III. Analysis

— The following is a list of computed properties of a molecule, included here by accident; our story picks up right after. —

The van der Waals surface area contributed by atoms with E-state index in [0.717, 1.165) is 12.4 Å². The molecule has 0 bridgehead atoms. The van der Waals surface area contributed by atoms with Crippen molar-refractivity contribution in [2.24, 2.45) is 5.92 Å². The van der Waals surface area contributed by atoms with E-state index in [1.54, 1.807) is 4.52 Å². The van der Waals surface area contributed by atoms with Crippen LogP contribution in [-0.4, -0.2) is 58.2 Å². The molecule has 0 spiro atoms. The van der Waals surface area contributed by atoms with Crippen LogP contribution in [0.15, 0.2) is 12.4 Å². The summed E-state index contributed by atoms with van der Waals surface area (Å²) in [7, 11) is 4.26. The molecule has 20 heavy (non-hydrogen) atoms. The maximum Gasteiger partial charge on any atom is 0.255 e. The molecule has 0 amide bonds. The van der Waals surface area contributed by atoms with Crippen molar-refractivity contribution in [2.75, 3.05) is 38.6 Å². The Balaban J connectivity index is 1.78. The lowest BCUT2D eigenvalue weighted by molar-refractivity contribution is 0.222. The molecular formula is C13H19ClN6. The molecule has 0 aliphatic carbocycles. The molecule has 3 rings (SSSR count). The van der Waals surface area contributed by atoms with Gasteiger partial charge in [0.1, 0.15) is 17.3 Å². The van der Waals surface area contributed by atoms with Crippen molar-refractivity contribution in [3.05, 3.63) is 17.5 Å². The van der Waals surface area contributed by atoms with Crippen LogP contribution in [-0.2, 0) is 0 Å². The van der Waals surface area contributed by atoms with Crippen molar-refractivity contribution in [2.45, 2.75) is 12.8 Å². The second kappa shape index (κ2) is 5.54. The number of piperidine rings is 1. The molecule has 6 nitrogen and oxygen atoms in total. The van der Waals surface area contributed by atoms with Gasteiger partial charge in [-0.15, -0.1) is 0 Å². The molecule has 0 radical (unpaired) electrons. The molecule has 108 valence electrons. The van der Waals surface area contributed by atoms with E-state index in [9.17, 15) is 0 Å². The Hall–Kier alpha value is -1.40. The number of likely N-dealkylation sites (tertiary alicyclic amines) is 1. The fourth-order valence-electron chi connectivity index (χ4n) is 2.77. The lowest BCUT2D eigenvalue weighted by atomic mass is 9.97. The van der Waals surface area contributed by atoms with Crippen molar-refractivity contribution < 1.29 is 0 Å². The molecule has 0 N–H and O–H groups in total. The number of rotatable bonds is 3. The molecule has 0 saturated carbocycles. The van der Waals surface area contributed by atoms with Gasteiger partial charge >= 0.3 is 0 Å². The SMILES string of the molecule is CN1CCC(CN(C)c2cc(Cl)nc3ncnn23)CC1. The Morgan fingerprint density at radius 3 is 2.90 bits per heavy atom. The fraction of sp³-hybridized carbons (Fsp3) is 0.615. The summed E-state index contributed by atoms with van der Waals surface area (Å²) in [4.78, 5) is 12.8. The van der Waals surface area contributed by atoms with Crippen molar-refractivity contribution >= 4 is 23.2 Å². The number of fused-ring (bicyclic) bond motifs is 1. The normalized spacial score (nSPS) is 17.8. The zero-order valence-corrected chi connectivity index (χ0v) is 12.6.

Here, the parties do not dispute that this case meets the threshold requirements for establishing federal jurisdiction under CAFA. Neither do they dispute the majority of the elements Plaintiffs must meet to satisfy the “local controversy” exception to CAFA jurisdiction. Instead, Ergon urges the Court to deny Plaintiffs' motion to remand solely on the basis of its allegation that Plaintiffs “have failed to allege specific facts regarding the conduct of any local defendant.” Dkt. No. 12 at 8. Specifically, Ergon argues that Plaintiffs do not distinguish between the conduct of various defendants in their live complaint, and also fail to allege specific facts “regarding the conduct of a particular local defendant.” Id. at 8, 9. Plaintiffs reply that the allegations in their complaint satisfy Texas's notice pleading standard, and that “the live pleadings” and “extrinsic, publicly available evidence” in this case “show that the defendants each had a role in the [Contamination Event].” Dkt. No. 14 at 3-4, 5. Ergon counters, in objections that effectively constitute a sur-reply, that the Court should not consider extrinsic evidence submitted by Plaintiffs. Dkt. No. 16. Plaintiffs respond that no binding precedent precludes the Court's consideration of extrinsic evidence in making its determination as to the applicability of CAFA's “local controversy” exception. See Dkt. No. 18.